Hydrogen Bonding including BRIEF mentions to forces between non-metals and application of hydrogen bonding.

Essay by 3x3cuTi0n3rHigh School, 11th gradeA+, August 2005

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Hydrogen bonding can simply be defined as a strong type of intermolecular dipole-dipole attraction in which hydrogen is attracted to nitrogen, oxygen or fluorine. However, this does not take into account the reasons behind the attraction or why dipole-dipole attraction occurs.

Covalent molecular substances do not carry a whole charge since no atoms within the molecule lose or gain electrons unlike with Ionic or Metallic bonding where ions or, in the case of metallic bonding, cations are produced. It is known that in ionic and metallic substances, the ions are held together by the strong attraction between oppositely charged ions. However, this is not possible in the case of molecular substances since they do not carry a charge. This is partially the reason why molecular substances do not usually exist as solids, but they are able to be held together in the liquid or gaseous state by intermolecular forces known as dipole-dipole attraction.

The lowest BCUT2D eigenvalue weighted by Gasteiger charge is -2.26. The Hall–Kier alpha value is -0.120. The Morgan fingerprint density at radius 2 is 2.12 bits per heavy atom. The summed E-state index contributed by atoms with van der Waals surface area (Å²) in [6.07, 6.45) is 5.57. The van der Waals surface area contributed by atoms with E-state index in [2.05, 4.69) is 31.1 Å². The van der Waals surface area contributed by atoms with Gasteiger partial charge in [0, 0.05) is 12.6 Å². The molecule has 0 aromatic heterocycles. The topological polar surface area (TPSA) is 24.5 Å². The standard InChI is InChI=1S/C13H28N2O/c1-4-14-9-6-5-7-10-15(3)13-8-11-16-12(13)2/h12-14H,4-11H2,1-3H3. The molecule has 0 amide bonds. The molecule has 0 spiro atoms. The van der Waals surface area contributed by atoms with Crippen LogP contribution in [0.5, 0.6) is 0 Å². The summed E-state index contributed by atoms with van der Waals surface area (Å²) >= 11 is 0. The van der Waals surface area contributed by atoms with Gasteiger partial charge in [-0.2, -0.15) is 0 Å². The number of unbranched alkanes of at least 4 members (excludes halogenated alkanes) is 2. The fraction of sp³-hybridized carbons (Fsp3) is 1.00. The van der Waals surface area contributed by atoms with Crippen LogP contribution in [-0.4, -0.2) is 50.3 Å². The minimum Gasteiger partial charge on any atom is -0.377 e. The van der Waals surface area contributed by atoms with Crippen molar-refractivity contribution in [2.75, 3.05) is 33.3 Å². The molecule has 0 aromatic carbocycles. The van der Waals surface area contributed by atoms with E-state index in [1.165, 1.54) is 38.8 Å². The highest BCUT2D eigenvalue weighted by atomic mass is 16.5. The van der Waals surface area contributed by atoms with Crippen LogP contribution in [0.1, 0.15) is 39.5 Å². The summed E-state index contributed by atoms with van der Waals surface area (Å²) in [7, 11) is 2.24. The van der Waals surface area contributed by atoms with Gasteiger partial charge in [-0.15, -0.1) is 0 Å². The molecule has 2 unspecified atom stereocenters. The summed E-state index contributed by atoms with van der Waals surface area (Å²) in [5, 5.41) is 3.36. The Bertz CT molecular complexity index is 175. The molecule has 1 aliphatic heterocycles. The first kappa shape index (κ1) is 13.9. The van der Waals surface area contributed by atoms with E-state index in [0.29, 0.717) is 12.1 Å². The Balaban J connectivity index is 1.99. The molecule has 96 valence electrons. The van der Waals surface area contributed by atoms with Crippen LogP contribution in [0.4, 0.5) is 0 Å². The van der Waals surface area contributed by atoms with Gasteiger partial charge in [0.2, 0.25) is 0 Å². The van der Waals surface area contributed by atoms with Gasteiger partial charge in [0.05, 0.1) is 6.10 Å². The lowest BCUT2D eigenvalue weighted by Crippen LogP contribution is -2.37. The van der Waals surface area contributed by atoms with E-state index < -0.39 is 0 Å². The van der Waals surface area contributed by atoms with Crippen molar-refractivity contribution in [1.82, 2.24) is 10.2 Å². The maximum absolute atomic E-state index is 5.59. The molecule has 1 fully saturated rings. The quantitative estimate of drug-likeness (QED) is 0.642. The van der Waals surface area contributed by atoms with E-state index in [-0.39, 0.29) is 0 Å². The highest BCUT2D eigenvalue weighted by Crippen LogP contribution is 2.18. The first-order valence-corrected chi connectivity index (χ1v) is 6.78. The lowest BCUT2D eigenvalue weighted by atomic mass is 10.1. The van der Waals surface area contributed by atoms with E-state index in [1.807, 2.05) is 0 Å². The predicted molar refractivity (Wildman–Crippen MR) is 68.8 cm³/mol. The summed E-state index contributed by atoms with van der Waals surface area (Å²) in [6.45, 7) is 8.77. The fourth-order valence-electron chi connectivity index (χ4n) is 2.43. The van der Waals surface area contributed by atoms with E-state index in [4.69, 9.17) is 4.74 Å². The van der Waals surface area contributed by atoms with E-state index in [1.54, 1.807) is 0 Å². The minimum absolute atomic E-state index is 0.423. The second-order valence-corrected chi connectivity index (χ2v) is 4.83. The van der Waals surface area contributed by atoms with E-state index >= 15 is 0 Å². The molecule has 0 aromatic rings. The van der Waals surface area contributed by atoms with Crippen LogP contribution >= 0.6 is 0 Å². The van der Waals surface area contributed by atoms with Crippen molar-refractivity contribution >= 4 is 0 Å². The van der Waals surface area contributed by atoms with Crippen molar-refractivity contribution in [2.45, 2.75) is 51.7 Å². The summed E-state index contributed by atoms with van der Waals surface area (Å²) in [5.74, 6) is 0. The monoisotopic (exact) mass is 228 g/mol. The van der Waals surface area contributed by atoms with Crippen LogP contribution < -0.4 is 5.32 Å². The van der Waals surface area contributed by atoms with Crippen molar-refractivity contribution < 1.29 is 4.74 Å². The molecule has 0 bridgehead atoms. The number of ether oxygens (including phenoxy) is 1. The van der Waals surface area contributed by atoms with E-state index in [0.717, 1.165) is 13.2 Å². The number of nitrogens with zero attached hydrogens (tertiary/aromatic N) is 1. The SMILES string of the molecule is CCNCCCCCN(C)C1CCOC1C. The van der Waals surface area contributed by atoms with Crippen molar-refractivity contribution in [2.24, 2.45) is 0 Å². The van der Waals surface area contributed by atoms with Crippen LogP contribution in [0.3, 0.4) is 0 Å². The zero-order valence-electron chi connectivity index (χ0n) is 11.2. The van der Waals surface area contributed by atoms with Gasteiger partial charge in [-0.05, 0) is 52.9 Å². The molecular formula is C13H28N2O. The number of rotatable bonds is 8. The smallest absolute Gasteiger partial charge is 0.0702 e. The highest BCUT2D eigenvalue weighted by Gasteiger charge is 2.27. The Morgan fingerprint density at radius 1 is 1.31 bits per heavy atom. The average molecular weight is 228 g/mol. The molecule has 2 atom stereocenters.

The concept of dipole-dipole attraction involves the ability of an atom within a molecule to attract the electrons that is involved in a covalent bond. The bonding pairs of electrons will be attracted to one side of the atom greater than the other one because it is said to have greater electronegativity which is the ability of an atom to attract electrons involved in covalent bonds. Therefore atoms are either partially negative or positive.

If one side of a molecule is positive whilst the other side is negative it is known as a polar molecule where the distribution of charge is uneven or asymmetrical. The intermolecular forces between polar molecules are described as being an electrostatic force of attraction between oppositely charged ends of the molecule which is known as dipole-dipole attraction.

The strength of the dipole-dipole attraction depends on the difference of electronegativity between...